Junior doctors announce 72-HOUR strike dates in March in pursuit of 30% pay rise
The dates of the junior doctors strike has now been confirmed with over 47,000 NHS medics to walk off the job strike for 72-hours on March 13.
Union officials said the massive strike will be ‘full walk-out’ .
Announcing the strike dates co-chairs of the British Medical Association (BMA) junior doctors’ committee, Dr Rob Laurenson and Dr Vivek Trivedi, said the public should blame the Government for the industrial action.
‘Make no mistake, this strike was absolutely in the Government’s gift to avert; they know it, we know it and our patients also need to know it,’ they said.
‘We have tried, since last summer, to get each Health Secretary we have had, round the negotiating table.
Junior doctors taking to picket lines in 2016, sparked by a contract dispute between medics and then-health secretary Jeremy Hunt
‘We have written many times and even as late as yesterday we were hopeful Steve Barclay would recognise the need to meet with us to find a workable solution that could have averted this strike.’
It follows a 98 per cent vote in favour of striking over pay among the BMA’s junior doctor members.
The BMA officials pointed to the recent decision by the Government to open pay talks with the Royal College of Nursing, but not other health unions, as a factor that led them to announce the strike dates.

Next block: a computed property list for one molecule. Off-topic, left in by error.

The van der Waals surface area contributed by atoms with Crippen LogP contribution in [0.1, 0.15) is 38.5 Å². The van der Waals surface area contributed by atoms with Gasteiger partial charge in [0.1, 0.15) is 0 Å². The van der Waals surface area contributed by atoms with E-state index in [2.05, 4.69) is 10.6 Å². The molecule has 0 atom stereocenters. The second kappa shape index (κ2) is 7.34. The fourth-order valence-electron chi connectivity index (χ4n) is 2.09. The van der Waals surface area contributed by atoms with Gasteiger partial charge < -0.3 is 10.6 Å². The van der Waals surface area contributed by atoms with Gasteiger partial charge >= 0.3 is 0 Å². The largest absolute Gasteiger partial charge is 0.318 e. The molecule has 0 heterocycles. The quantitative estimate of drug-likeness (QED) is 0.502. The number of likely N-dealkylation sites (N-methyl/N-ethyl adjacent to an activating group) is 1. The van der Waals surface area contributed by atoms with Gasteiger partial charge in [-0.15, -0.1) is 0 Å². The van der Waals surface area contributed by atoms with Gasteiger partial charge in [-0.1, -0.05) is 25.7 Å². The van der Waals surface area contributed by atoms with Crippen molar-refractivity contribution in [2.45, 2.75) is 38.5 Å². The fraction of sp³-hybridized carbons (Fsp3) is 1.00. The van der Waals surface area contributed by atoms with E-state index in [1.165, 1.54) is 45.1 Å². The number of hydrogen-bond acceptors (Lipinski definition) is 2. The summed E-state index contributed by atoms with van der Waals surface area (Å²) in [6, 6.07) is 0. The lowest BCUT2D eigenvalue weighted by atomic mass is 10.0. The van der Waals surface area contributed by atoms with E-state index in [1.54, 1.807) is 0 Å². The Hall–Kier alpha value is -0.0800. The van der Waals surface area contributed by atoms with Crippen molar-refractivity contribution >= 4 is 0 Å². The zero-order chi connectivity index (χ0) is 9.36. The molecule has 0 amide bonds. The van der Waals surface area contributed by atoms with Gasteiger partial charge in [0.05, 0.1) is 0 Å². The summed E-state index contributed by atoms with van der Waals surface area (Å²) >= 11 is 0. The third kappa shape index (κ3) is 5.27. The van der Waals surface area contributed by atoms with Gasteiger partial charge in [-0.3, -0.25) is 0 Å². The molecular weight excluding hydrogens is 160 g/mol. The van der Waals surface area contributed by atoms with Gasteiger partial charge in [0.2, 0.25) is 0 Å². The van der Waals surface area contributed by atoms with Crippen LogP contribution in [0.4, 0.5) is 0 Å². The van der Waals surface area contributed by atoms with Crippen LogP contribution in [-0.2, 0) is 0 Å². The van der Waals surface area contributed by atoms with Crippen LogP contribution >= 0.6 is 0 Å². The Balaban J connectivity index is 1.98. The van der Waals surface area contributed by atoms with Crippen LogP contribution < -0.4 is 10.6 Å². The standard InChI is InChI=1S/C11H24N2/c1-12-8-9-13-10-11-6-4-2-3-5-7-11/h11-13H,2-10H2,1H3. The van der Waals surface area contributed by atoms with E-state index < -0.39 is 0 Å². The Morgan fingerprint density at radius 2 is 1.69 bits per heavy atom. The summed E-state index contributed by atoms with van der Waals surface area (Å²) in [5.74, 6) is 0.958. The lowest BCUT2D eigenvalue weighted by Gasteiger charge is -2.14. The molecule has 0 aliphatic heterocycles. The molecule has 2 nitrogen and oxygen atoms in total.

‘We have not been told why we have not been offered intensive negotiations nor what we need to do for the government to begin negotiations with us,’ they said.
‘How in all conscience, can the Health Secretary continue to put his head in the sand and hope that by not meeting with us, this crisis of his Government’s making, will somehow just disappear?
‘It won’t, and patients and the public will continue to feel the brunt of his inaction, until he starts to negotiate with us and we agree a deal that truly values junior doctors and pays us what we are worth.’
The BMA has campaigned for junior doctors to not only get an inflation-busting pay rise but also fix what they say is years of salary stagnation.
This amounts to a colossal 30 per cent increase, a figure which ministers have labelled ‘unrealistic’ and warned will ‘put patients at risk’.
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